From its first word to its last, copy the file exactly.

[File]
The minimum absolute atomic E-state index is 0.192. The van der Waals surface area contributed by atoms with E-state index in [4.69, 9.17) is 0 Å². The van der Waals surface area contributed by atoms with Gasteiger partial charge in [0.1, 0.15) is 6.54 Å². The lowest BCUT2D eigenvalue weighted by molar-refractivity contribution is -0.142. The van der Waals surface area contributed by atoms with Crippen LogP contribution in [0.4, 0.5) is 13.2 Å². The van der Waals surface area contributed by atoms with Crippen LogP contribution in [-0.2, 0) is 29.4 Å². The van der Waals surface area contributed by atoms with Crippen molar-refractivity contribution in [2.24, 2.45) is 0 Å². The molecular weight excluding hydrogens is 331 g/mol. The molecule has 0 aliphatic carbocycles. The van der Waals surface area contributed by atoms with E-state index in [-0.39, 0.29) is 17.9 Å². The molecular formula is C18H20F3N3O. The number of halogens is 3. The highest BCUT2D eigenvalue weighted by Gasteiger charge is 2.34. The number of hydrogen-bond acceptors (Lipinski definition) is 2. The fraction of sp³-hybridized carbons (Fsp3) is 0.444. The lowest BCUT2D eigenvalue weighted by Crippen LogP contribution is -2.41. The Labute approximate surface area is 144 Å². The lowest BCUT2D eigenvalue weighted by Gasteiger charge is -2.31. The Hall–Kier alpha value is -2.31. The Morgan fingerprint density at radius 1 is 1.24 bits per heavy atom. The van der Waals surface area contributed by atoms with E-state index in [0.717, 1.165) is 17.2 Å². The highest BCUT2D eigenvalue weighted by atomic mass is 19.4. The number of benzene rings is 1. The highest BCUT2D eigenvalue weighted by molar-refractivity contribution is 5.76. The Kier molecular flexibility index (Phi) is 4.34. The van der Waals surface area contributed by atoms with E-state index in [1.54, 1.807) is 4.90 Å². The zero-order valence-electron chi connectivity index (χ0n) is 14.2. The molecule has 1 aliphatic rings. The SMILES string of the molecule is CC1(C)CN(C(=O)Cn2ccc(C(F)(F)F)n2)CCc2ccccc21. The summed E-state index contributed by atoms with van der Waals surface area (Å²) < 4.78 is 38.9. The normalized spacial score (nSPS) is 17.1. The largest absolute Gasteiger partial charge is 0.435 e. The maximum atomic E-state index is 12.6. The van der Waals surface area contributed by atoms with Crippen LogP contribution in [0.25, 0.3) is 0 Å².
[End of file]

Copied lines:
The minimum absolute atomic E-state index is 0.192. The van der Waals surface area contributed by atoms with E-state index in [4.69, 9.17) is 0 Å². The van der Waals surface area contributed by atoms with Gasteiger partial charge in [0.1, 0.15) is 6.54 Å². The lowest BCUT2D eigenvalue weighted by molar-refractivity contribution is -0.142. The van der Waals surface area contributed by atoms with Crippen LogP contribution in [0.4, 0.5) is 13.2 Å². The van der Waals surface area contributed by atoms with Crippen LogP contribution in [-0.2, 0) is 29.4 Å². The van der Waals surface area contributed by atoms with Crippen molar-refractivity contribution in [2.24, 2.45) is 0 Å². The molecular weight excluding hydrogens is 331 g/mol. The molecule has 0 aliphatic carbocycles. The van der Waals surface area contributed by atoms with E-state index in [-0.39, 0.29) is 17.9 Å². The molecular formula is C18H20F3N3O. The number of halogens is 3. The highest BCUT2D eigenvalue weighted by Gasteiger charge is 2.34. The number of hydrogen-bond acceptors (Lipinski definition) is 2. The fraction of sp³-hybridized carbons (Fsp3) is 0.444. The lowest BCUT2D eigenvalue weighted by Crippen LogP contribution is -2.41. The Labute approximate surface area is 144 Å². The lowest BCUT2D eigenvalue weighted by Gasteiger charge is -2.31. The Hall–Kier alpha value is -2.31. The Morgan fingerprint density at radius 1 is 1.24 bits per heavy atom. The van der Waals surface area contributed by atoms with E-state index in [0.717, 1.165) is 17.2 Å². The highest BCUT2D eigenvalue weighted by atomic mass is 19.4. The number of benzene rings is 1. The highest BCUT2D eigenvalue weighted by molar-refractivity contribution is 5.76. The Kier molecular flexibility index (Phi) is 4.34. The van der Waals surface area contributed by atoms with E-state index in [1.54, 1.807) is 4.90 Å². The zero-order valence-electron chi connectivity index (χ0n) is 14.2. The molecule has 1 aliphatic rings. The SMILES string of the molecule is CC1(C)CN(C(=O)Cn2ccc(C(F)(F)F)n2)CCc2ccccc21. The summed E-state index contributed by atoms with van der Waals surface area (Å²) < 4.78 is 38.9. The normalized spacial score (nSPS) is 17.1. The largest absolute Gasteiger partial charge is 0.435 e. The maximum atomic E-state index is 12.6. The van der Waals surface area contributed by atoms with Crippen LogP contribution in [0.25, 0.3) is 0 Å².